There are a number of methods that can be used to calculate the cost of energy. One example would be the levelized cost of energy, which can be calculated using a couple of factors. First, there is the average total cost needed to build as well as keep an energy-generating asset running over the course of its expected lifespan. Second, there is the total energy that interested individuals can expect that same energy-generating asset to put out over the course of its expected lifespan. Levelized cost of energy sees the first being divided by the second, thus providing interested individuals with a “fair” method for determining which kinds of energy are more expensive than others. Based on Lazard’s report from 2018, here are the five most expensive kinds of energy:
Perhaps unsurprisingly, the cost of energy can see enormous variation based on a number of factors. For example, solar tends to be cheaper in sunnier regions. However, it is important to remember that these labels can encompass a number of energy-generating methods, which can see significant differences from one another. In the case of solar, the Lazard report provides no fewer than six separate listings, which run from rooftop solar PV systems on residential buildings to solar thermal towers with storage. Each of these options have their own costs, which are very high in some cases but much lower in others. For example, rooftop solar PV systems are the single most expensive option at $160 to $267, which is perhaps unsurprising considering its scale. In contrast, crystalline utility-scale solar is $40 to $46 depending on how the system has been designed.
Coal is another kind of energy-generating asset that sees a lot of range in its cost. In short, the Lazard’s report lists its cost as ranging from $60 to $143, meaning that on the higher end, it is one of the more expensive options included.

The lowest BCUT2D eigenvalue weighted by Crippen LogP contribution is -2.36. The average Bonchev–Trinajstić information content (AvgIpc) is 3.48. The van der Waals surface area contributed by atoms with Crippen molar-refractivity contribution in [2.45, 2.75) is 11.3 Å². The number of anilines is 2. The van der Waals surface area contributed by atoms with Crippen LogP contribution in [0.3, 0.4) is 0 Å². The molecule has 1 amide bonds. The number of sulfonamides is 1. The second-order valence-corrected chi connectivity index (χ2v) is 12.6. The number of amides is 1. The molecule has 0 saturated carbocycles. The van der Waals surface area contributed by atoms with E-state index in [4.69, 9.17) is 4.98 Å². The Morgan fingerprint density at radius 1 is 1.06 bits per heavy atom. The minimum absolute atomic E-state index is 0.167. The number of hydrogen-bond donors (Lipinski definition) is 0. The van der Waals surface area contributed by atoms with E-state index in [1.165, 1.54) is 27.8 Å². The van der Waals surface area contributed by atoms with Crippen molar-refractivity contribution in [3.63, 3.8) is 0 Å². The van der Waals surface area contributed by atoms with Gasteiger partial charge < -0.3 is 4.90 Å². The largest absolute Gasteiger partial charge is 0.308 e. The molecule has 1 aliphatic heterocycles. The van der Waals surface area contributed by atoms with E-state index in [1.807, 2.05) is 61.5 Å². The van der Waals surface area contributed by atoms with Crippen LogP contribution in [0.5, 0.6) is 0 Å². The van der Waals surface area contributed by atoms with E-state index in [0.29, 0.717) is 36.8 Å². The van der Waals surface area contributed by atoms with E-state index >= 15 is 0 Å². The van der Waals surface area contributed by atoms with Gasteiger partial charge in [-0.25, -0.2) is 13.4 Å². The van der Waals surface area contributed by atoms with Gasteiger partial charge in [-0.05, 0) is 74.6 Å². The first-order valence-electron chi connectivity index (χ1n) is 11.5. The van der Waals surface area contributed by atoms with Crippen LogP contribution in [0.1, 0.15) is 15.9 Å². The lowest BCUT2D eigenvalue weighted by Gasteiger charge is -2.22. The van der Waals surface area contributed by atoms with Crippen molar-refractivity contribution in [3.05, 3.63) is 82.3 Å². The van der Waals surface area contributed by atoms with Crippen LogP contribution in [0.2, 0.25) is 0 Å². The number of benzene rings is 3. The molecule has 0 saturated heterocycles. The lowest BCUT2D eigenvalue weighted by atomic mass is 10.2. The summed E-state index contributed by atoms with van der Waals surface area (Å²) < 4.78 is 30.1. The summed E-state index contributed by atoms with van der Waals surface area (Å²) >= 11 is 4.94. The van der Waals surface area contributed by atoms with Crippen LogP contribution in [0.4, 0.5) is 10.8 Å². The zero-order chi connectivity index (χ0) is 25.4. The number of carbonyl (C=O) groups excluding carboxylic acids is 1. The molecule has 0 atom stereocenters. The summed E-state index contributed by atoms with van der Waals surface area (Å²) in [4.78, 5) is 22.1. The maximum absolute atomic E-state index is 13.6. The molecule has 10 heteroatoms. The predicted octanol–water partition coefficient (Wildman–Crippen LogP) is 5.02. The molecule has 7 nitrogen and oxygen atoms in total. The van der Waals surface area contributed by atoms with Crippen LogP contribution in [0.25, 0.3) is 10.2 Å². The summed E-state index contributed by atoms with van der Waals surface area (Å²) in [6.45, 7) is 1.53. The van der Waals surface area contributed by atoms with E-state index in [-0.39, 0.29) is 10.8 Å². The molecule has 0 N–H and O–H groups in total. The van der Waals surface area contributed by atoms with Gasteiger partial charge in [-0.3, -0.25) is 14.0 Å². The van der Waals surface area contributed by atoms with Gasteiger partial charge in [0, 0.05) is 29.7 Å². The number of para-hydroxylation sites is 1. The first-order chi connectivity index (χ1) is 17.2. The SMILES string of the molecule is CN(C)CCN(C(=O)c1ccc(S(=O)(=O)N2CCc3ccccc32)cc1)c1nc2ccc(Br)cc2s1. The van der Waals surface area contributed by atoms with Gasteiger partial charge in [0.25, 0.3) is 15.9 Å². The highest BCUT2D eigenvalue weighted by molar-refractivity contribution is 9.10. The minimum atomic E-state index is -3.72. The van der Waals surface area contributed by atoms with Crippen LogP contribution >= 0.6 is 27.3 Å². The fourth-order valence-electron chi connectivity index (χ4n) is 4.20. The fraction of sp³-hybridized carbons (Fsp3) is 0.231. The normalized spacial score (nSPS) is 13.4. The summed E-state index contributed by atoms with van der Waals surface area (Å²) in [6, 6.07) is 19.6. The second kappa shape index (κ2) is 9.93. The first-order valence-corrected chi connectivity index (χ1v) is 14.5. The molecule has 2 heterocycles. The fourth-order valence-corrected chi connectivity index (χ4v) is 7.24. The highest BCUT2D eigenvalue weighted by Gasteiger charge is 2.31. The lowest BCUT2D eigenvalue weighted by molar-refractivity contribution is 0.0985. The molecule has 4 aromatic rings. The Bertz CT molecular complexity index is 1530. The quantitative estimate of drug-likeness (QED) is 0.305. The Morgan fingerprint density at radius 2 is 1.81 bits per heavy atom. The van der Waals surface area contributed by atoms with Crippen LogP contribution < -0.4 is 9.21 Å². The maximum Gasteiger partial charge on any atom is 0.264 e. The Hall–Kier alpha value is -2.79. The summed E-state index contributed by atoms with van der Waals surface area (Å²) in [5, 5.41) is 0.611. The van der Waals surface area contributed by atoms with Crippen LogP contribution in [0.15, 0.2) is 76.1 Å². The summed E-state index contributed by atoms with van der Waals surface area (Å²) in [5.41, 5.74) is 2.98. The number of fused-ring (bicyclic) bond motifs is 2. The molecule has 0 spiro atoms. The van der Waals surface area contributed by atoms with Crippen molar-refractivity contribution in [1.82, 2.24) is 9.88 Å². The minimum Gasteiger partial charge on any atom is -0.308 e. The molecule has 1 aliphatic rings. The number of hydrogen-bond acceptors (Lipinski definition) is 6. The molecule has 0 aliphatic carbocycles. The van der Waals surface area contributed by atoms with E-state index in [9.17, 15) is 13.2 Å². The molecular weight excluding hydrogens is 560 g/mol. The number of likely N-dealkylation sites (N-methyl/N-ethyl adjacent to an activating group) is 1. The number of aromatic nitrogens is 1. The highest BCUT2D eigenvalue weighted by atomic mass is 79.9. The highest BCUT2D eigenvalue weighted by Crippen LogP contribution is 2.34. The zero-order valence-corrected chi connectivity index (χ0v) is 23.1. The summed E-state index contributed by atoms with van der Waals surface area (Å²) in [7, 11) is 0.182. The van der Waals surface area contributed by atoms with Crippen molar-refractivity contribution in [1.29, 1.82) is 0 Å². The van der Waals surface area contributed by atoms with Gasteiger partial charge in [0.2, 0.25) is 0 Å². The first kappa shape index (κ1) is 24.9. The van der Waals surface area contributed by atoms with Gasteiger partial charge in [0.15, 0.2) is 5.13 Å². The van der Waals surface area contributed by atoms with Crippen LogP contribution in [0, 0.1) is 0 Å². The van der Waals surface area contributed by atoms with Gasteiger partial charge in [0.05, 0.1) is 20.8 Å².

For those who are unfamiliar with the concept, a fuel cell is an electrochemical cell that turns the chemical energy stored in a fuel as well as an oxidizing agent into electricity via chemical reactions. Generally speaking, hydrogen is the most popular choice for fuel, but there are other fuel cells out there that run on other cells. In any case, the report lists its cost as ranging from $103 to $152.
Nuclear was one of the more expensive options included on the list as well. In its case, its cost is listed as a range of $112 to $189. On top of this, it should be mentioned that this price range doesn’t include any decommissioning costs that might prove necessary, which refer to the prices paid to reverse the changes made to the relevant landscape once the plant’s usefulness has come to an end.
Peaking power plants that use gas are very expensive at a range of $152 to $206. In short, peaking power plants are the power plants that are run when there is high demand for electricity, meaning that they aren’t used on their own but instead in combination with base-load power plants that provide a more consistent supply of electricity for the relevant parties. Regardless, this difference in use makes for a lot of differences in how these power plants are designed. For example, less effort is put into making peaking power plants efficient because they are used for shorter periods of time as well as much more unpredictable periods of time. Likewise, peaking power plants and their base-load counterparts tend to use different equipment because they face different kinds of strain. As such, it is perhaps unsurprising that peak power plants that run on gas would have a higher range of prices.
On the whole, it is interesting that alternative sources of energy that become cheaper over time. For the time being, a lot of those technologies are still in the process of evolution, meaning that more changes can be expected in the times to come. However, it will be very interesting to see how the mature versions compare with their counterparts in traditional energy production.